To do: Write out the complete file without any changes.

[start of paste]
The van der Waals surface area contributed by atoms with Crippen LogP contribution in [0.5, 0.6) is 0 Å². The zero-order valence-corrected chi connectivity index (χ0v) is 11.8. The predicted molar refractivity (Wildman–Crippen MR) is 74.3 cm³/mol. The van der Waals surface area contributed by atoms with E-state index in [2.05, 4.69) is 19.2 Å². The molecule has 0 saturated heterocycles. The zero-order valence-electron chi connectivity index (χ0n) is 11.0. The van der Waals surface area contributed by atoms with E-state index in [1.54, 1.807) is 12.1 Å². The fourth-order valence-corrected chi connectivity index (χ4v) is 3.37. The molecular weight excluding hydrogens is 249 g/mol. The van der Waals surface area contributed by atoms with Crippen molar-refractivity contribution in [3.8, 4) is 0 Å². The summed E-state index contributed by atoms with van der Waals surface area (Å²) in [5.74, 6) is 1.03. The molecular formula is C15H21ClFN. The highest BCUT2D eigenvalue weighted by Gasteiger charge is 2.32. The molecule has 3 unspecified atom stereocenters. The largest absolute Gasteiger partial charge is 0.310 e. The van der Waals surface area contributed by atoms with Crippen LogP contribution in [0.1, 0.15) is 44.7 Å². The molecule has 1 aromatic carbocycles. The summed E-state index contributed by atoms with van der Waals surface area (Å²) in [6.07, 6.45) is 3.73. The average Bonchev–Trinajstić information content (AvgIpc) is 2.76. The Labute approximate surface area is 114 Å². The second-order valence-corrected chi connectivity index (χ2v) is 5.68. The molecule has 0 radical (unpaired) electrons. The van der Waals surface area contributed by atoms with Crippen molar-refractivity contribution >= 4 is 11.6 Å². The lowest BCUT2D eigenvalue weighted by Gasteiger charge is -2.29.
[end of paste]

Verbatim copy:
The van der Waals surface area contributed by atoms with Crippen LogP contribution in [0.5, 0.6) is 0 Å². The zero-order valence-corrected chi connectivity index (χ0v) is 11.8. The predicted molar refractivity (Wildman–Crippen MR) is 74.3 cm³/mol. The van der Waals surface area contributed by atoms with E-state index in [2.05, 4.69) is 19.2 Å². The molecule has 0 saturated heterocycles. The zero-order valence-electron chi connectivity index (χ0n) is 11.0. The van der Waals surface area contributed by atoms with E-state index in [1.54, 1.807) is 12.1 Å². The fourth-order valence-corrected chi connectivity index (χ4v) is 3.37. The molecular weight excluding hydrogens is 249 g/mol. The van der Waals surface area contributed by atoms with Crippen molar-refractivity contribution in [3.8, 4) is 0 Å². The summed E-state index contributed by atoms with van der Waals surface area (Å²) in [5.74, 6) is 1.03. The molecular formula is C15H21ClFN. The highest BCUT2D eigenvalue weighted by Gasteiger charge is 2.32. The molecule has 3 unspecified atom stereocenters. The largest absolute Gasteiger partial charge is 0.310 e. The van der Waals surface area contributed by atoms with Crippen LogP contribution in [0.1, 0.15) is 44.7 Å². The molecule has 1 aromatic carbocycles. The summed E-state index contributed by atoms with van der Waals surface area (Å²) in [6.07, 6.45) is 3.73. The average Bonchev–Trinajstić information content (AvgIpc) is 2.76. The Labute approximate surface area is 114 Å². The second-order valence-corrected chi connectivity index (χ2v) is 5.68. The molecule has 0 radical (unpaired) electrons. The van der Waals surface area contributed by atoms with Crippen molar-refractivity contribution >= 4 is 11.6 Å². The lowest BCUT2D eigenvalue weighted by Gasteiger charge is -2.29.